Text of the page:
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Chapman reaches lifelong goal –


Chapman reaches lifelong goal

TTBAOY trophy rewards the reinvented Kansan

Brent Chapman with trophy

Brent Chapman secured the 2012 Toyota Trucks Bassmaster Angler of the Year title — similar to being named MVP — on Day Three of the Ramada Championship on Oneida Lake.

Aug 25, 2012

SYRACUSE, N.Y. — Maybe Brent Chapman will let up now. The man many regard as the most focused, single-minded angler of the 2012 Bassmaster Elite Series has accomplished exactly what he set out to do at the beginning of the season.

Saturday, Chapman of Lake Quivira, Kan., was crowned 2012 Toyota Tundra Bassmaster Angler of the Year, one of the sport’s prestigious achievements. The title comes with a $100,000 prize.

“This is what we all strive for,” Chapman said as he accepted the trophy in front of a crowd at The Great New York State Fair in Syracuse, where the Bassmaster Elite Series is holding its final two weigh-ins of the regular season.

“I feel like a huge weight has been taken off my back,” Chapman said. “To achieve a lifetime goal — well, I’ve never done that before. It’s probably going to take several days before it sinks in. It’s truly unbelievable.”

The newly crowned Angler of the Year triumphed in the most hotly-contested race in many years. He took the lead in points after the third event. One of his closest friends and traveling buddy, Randy Howell, was one of his strongest threats. Howell even took the lead from Chapman at one point (but they remain friends to this day). Todd Faircloth, and after him, Ott DeFoe, stepped up and turned up the heat.

Coming into the final event on Oneida Lake, Chapman was 13 points ahead of DeFoe, and 20 points in front of Faircloth. Others, such as Terry Scroggins, could have made a run on Chapman by shining at Oneida and walking through a door Chapman opened if he had made mistakes.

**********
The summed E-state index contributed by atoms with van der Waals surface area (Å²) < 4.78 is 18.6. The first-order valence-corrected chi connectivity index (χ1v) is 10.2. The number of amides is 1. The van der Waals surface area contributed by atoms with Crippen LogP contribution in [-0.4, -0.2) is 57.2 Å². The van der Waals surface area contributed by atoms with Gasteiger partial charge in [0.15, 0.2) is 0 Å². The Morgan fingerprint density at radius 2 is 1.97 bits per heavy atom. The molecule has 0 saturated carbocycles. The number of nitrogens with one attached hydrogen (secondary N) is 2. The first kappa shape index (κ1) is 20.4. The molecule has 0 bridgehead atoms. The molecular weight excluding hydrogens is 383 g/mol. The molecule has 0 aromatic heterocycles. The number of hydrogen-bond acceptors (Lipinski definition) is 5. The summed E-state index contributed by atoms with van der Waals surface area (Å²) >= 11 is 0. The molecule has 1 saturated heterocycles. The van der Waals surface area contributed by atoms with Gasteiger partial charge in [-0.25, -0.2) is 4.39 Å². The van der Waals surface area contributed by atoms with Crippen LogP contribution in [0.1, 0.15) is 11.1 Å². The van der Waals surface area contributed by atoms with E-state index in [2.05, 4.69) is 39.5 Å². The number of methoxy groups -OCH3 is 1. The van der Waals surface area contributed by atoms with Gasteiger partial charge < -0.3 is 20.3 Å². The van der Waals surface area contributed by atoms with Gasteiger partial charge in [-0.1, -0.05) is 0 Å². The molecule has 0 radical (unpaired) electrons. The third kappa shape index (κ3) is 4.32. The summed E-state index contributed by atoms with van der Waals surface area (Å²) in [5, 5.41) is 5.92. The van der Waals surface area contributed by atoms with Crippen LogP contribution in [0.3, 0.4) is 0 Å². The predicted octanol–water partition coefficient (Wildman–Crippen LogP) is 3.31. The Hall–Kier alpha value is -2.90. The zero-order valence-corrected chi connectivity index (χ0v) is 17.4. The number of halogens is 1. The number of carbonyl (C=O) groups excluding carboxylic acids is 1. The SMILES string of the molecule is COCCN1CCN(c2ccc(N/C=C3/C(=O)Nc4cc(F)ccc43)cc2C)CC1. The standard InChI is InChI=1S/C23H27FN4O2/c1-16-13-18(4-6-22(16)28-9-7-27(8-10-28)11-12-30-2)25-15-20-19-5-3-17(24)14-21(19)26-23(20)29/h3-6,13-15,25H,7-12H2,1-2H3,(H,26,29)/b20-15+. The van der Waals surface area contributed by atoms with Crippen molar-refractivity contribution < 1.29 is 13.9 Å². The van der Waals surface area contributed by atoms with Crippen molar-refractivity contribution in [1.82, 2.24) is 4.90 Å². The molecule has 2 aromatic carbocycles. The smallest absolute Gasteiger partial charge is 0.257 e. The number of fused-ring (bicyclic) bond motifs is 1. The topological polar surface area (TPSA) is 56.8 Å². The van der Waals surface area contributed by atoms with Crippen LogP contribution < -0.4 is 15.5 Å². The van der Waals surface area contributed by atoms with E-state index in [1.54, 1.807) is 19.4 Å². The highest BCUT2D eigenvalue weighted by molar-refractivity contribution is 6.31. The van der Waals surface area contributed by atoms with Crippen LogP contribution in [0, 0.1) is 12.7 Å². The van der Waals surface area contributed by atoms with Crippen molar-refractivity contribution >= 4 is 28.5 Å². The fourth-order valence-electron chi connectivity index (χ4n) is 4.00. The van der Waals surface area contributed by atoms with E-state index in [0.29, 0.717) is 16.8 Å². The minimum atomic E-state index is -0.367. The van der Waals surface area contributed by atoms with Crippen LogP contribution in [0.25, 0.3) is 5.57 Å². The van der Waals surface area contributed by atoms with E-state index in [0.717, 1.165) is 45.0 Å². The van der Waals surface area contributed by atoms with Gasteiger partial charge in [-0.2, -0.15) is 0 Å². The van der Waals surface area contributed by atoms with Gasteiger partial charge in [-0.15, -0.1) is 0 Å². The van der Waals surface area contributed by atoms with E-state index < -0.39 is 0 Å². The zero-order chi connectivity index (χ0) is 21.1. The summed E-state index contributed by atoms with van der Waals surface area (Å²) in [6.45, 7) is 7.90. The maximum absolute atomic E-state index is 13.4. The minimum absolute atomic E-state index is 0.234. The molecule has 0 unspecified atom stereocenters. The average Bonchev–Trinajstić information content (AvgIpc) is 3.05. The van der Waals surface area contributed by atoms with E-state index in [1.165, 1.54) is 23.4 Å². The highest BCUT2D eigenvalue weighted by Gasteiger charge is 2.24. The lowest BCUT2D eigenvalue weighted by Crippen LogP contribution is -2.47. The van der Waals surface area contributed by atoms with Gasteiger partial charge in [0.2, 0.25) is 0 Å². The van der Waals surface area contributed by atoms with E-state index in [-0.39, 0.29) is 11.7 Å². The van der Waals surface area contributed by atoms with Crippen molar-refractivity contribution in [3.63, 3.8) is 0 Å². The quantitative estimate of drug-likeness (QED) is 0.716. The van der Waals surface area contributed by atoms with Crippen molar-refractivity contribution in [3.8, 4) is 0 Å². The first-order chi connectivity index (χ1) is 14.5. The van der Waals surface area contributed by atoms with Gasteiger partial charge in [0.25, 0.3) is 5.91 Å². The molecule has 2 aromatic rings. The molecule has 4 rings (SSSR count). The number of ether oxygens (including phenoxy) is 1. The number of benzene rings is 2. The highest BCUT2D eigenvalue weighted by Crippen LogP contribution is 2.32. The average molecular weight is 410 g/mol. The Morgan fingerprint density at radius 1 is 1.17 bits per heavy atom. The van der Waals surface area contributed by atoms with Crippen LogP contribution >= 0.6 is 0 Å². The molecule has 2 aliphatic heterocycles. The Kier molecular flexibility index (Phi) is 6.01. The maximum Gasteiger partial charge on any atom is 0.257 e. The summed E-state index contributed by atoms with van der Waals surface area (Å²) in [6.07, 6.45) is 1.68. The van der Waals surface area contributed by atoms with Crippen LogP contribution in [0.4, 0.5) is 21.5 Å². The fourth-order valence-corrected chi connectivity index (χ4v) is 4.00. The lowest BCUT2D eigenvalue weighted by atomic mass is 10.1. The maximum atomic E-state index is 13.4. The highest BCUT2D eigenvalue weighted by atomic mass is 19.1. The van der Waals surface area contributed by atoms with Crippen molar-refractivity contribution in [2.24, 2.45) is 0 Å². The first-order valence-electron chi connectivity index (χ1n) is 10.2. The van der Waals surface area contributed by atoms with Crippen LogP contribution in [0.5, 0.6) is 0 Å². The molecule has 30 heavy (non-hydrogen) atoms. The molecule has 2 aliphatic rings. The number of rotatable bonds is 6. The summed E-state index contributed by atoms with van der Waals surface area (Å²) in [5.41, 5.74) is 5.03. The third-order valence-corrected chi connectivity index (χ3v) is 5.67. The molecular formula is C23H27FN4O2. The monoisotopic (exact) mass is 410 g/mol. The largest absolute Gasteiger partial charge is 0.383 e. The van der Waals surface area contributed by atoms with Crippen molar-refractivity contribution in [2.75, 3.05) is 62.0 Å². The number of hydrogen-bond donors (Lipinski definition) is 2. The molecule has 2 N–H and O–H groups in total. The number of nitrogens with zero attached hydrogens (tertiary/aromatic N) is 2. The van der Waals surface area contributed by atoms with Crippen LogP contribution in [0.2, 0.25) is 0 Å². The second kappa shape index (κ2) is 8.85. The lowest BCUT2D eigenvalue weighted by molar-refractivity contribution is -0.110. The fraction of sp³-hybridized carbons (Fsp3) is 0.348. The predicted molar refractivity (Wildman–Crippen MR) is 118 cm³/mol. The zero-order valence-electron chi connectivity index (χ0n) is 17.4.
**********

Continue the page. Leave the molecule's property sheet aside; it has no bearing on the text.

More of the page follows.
It would have taken both that open door and a stellar performance at the New York event to catch Chapman. He remained focused, he worked on his tackle until the wee hours each day, and he slept when he could. He was always forthright about the state of his nerves — up, then settled, then keyed high, then easier again. Even under the extra pressure, he remained gracious — and all along was a contender for the Ramada Championship title.

Saturday, he added to his two-day catch of 30 1/2 pounds by putting about 13 pounds in his livewell by 9:30 a.m. Only then, he said, did he begin to believe the AOY crown might be his. But Chapman still didn’t know what DeFoe had caught, so he was not confident. Back at the weigh-in site, he waited in the wings offstage for his turn to weigh his fish and find out if he won.

“People were already congratulating me,” he said. “But I’m like, ‘I haven’t got it yet. Until they hand me the trophy, I haven’t got it.’ ”

Chapman’s AOY triumph put an end to the reign of Kevin VanDam, who had a four-year command of the title from 2008 through 2011, and has won seven crowns so far in his career.

“It’s been a good run,” VanDam said. “I was trying to make it five. A lot of these guys have stepped up their game, and that’s what great about this sport.”

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